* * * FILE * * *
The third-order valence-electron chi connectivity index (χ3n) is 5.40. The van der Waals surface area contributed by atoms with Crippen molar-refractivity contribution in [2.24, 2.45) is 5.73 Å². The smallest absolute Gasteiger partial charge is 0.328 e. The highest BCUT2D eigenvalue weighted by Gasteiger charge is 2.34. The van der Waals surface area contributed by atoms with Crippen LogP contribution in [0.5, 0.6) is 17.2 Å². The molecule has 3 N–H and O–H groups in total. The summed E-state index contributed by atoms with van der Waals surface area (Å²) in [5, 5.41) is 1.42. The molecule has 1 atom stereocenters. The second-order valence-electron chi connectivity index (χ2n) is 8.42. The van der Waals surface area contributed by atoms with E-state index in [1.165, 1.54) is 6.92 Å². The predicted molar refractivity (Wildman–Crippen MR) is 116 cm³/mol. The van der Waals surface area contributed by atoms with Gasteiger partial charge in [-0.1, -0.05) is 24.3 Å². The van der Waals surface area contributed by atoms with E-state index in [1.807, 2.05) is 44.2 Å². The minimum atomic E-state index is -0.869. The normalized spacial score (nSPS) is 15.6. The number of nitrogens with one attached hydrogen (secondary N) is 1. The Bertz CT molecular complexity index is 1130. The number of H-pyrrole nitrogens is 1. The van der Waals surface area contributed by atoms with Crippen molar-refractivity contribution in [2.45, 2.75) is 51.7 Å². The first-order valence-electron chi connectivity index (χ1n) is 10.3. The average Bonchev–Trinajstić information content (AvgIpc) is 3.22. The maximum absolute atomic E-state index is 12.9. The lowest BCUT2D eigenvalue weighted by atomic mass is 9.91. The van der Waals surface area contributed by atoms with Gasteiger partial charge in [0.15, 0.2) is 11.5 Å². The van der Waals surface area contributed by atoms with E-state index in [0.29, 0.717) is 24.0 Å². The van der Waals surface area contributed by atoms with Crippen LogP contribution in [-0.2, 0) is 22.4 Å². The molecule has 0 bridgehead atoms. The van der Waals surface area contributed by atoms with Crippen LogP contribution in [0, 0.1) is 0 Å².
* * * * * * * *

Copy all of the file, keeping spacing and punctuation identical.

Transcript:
The third-order valence-electron chi connectivity index (χ3n) is 5.40. The van der Waals surface area contributed by atoms with Crippen molar-refractivity contribution in [2.24, 2.45) is 5.73 Å². The smallest absolute Gasteiger partial charge is 0.328 e. The highest BCUT2D eigenvalue weighted by Gasteiger charge is 2.34. The van der Waals surface area contributed by atoms with Crippen LogP contribution in [0.5, 0.6) is 17.2 Å². The molecule has 3 N–H and O–H groups in total. The summed E-state index contributed by atoms with van der Waals surface area (Å²) in [5, 5.41) is 1.42. The molecule has 1 atom stereocenters. The second-order valence-electron chi connectivity index (χ2n) is 8.42. The van der Waals surface area contributed by atoms with E-state index in [1.165, 1.54) is 6.92 Å². The predicted molar refractivity (Wildman–Crippen MR) is 116 cm³/mol. The van der Waals surface area contributed by atoms with Gasteiger partial charge in [-0.1, -0.05) is 24.3 Å². The van der Waals surface area contributed by atoms with E-state index in [1.807, 2.05) is 44.2 Å². The minimum atomic E-state index is -0.869. The normalized spacial score (nSPS) is 15.6. The number of nitrogens with one attached hydrogen (secondary N) is 1. The Bertz CT molecular complexity index is 1130. The number of H-pyrrole nitrogens is 1. The van der Waals surface area contributed by atoms with Crippen molar-refractivity contribution in [2.45, 2.75) is 51.7 Å². The first-order valence-electron chi connectivity index (χ1n) is 10.3. The average Bonchev–Trinajstić information content (AvgIpc) is 3.22. The maximum absolute atomic E-state index is 12.9. The lowest BCUT2D eigenvalue weighted by atomic mass is 9.91. The van der Waals surface area contributed by atoms with Gasteiger partial charge in [0.15, 0.2) is 11.5 Å². The van der Waals surface area contributed by atoms with E-state index in [0.29, 0.717) is 24.0 Å². The van der Waals surface area contributed by atoms with Crippen LogP contribution in [-0.2, 0) is 22.4 Å². The molecule has 0 bridgehead atoms. The van der Waals surface area contributed by atoms with Crippen LogP contribution in [0, 0.1) is 0 Å².